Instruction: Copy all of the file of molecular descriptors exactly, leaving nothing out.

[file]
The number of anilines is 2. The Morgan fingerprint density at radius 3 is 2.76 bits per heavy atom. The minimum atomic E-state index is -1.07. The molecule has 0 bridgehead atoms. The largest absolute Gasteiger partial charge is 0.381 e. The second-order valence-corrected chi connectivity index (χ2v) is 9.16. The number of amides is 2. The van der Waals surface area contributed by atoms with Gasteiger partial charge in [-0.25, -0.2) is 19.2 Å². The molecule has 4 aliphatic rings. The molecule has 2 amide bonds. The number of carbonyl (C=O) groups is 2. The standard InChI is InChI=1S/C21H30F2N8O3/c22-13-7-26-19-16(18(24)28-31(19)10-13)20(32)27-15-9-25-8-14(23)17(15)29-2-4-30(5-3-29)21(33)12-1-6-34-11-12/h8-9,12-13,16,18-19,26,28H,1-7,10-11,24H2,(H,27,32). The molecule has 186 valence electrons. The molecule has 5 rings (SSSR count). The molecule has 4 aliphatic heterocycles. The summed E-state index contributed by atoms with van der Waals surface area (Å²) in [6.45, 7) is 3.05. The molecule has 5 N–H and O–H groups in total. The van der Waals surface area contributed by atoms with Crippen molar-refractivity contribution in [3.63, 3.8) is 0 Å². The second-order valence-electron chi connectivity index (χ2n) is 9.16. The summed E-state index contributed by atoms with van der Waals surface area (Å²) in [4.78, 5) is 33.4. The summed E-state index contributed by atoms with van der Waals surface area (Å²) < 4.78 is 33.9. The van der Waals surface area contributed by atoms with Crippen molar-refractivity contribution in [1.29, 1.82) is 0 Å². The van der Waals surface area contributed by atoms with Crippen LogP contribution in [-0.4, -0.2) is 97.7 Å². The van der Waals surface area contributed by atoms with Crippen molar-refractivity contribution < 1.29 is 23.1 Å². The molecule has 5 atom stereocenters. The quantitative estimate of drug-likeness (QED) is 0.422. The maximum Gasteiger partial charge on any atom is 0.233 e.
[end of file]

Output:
The number of anilines is 2. The Morgan fingerprint density at radius 3 is 2.76 bits per heavy atom. The minimum atomic E-state index is -1.07. The molecule has 0 bridgehead atoms. The largest absolute Gasteiger partial charge is 0.381 e. The second-order valence-corrected chi connectivity index (χ2v) is 9.16. The number of amides is 2. The van der Waals surface area contributed by atoms with Gasteiger partial charge in [-0.25, -0.2) is 19.2 Å². The molecule has 4 aliphatic rings. The molecule has 2 amide bonds. The number of carbonyl (C=O) groups is 2. The standard InChI is InChI=1S/C21H30F2N8O3/c22-13-7-26-19-16(18(24)28-31(19)10-13)20(32)27-15-9-25-8-14(23)17(15)29-2-4-30(5-3-29)21(33)12-1-6-34-11-12/h8-9,12-13,16,18-19,26,28H,1-7,10-11,24H2,(H,27,32). The molecule has 186 valence electrons. The molecule has 5 rings (SSSR count). The molecule has 4 aliphatic heterocycles. The summed E-state index contributed by atoms with van der Waals surface area (Å²) in [6.45, 7) is 3.05. The molecule has 5 N–H and O–H groups in total. The van der Waals surface area contributed by atoms with Crippen molar-refractivity contribution in [3.63, 3.8) is 0 Å². The second-order valence-electron chi connectivity index (χ2n) is 9.16. The summed E-state index contributed by atoms with van der Waals surface area (Å²) in [4.78, 5) is 33.4. The summed E-state index contributed by atoms with van der Waals surface area (Å²) < 4.78 is 33.9. The van der Waals surface area contributed by atoms with Crippen molar-refractivity contribution in [1.29, 1.82) is 0 Å². The van der Waals surface area contributed by atoms with Crippen LogP contribution in [-0.4, -0.2) is 97.7 Å². The van der Waals surface area contributed by atoms with Crippen molar-refractivity contribution < 1.29 is 23.1 Å². The molecule has 5 atom stereocenters. The quantitative estimate of drug-likeness (QED) is 0.422. The maximum Gasteiger partial charge on any atom is 0.233 e.